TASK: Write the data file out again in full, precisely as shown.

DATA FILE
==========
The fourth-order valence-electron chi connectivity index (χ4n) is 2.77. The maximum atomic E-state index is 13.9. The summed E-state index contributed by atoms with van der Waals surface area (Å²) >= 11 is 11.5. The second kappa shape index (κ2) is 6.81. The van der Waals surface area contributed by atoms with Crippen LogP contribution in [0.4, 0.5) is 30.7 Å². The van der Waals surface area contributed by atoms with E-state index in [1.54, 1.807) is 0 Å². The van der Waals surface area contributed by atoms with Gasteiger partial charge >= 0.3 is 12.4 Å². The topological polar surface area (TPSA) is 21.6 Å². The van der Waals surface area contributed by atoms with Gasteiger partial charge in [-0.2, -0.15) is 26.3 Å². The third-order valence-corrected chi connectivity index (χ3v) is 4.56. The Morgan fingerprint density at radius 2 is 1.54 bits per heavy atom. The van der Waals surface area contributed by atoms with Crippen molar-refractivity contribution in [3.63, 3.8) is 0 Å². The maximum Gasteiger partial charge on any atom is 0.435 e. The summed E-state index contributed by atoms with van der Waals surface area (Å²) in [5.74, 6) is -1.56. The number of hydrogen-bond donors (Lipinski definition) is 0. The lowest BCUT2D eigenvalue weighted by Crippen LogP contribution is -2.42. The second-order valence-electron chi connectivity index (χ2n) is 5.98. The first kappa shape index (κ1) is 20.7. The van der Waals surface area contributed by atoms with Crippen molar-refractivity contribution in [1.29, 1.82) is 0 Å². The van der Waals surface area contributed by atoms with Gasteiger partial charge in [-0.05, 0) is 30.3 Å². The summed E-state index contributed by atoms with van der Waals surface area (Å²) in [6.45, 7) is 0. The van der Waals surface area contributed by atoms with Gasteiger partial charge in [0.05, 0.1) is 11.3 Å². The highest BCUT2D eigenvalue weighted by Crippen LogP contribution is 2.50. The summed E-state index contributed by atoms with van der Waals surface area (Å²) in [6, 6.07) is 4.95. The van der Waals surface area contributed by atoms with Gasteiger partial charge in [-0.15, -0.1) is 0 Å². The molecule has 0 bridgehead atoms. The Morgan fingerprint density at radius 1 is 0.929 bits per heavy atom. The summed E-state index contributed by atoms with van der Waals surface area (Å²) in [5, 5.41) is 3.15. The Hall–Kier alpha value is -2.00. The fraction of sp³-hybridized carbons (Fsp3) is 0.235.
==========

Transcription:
The fourth-order valence-electron chi connectivity index (χ4n) is 2.77. The maximum atomic E-state index is 13.9. The summed E-state index contributed by atoms with van der Waals surface area (Å²) >= 11 is 11.5. The second kappa shape index (κ2) is 6.81. The van der Waals surface area contributed by atoms with Crippen LogP contribution in [0.4, 0.5) is 30.7 Å². The van der Waals surface area contributed by atoms with E-state index in [1.54, 1.807) is 0 Å². The van der Waals surface area contributed by atoms with Gasteiger partial charge >= 0.3 is 12.4 Å². The topological polar surface area (TPSA) is 21.6 Å². The van der Waals surface area contributed by atoms with Gasteiger partial charge in [-0.2, -0.15) is 26.3 Å². The third-order valence-corrected chi connectivity index (χ3v) is 4.56. The Morgan fingerprint density at radius 2 is 1.54 bits per heavy atom. The van der Waals surface area contributed by atoms with Crippen molar-refractivity contribution in [3.63, 3.8) is 0 Å². The maximum Gasteiger partial charge on any atom is 0.435 e. The summed E-state index contributed by atoms with van der Waals surface area (Å²) in [5.74, 6) is -1.56. The number of hydrogen-bond donors (Lipinski definition) is 0. The lowest BCUT2D eigenvalue weighted by Crippen LogP contribution is -2.42. The second-order valence-electron chi connectivity index (χ2n) is 5.98. The first kappa shape index (κ1) is 20.7. The van der Waals surface area contributed by atoms with Crippen molar-refractivity contribution in [1.29, 1.82) is 0 Å². The van der Waals surface area contributed by atoms with Gasteiger partial charge in [-0.05, 0) is 30.3 Å². The summed E-state index contributed by atoms with van der Waals surface area (Å²) in [6.45, 7) is 0. The van der Waals surface area contributed by atoms with Gasteiger partial charge in [0.05, 0.1) is 11.3 Å². The highest BCUT2D eigenvalue weighted by Crippen LogP contribution is 2.50. The summed E-state index contributed by atoms with van der Waals surface area (Å²) in [6, 6.07) is 4.95. The van der Waals surface area contributed by atoms with Gasteiger partial charge in [-0.15, -0.1) is 0 Å². The molecule has 0 bridgehead atoms. The Morgan fingerprint density at radius 1 is 0.929 bits per heavy atom. The summed E-state index contributed by atoms with van der Waals surface area (Å²) in [5, 5.41) is 3.15. The Hall–Kier alpha value is -2.00. The fraction of sp³-hybridized carbons (Fsp3) is 0.235.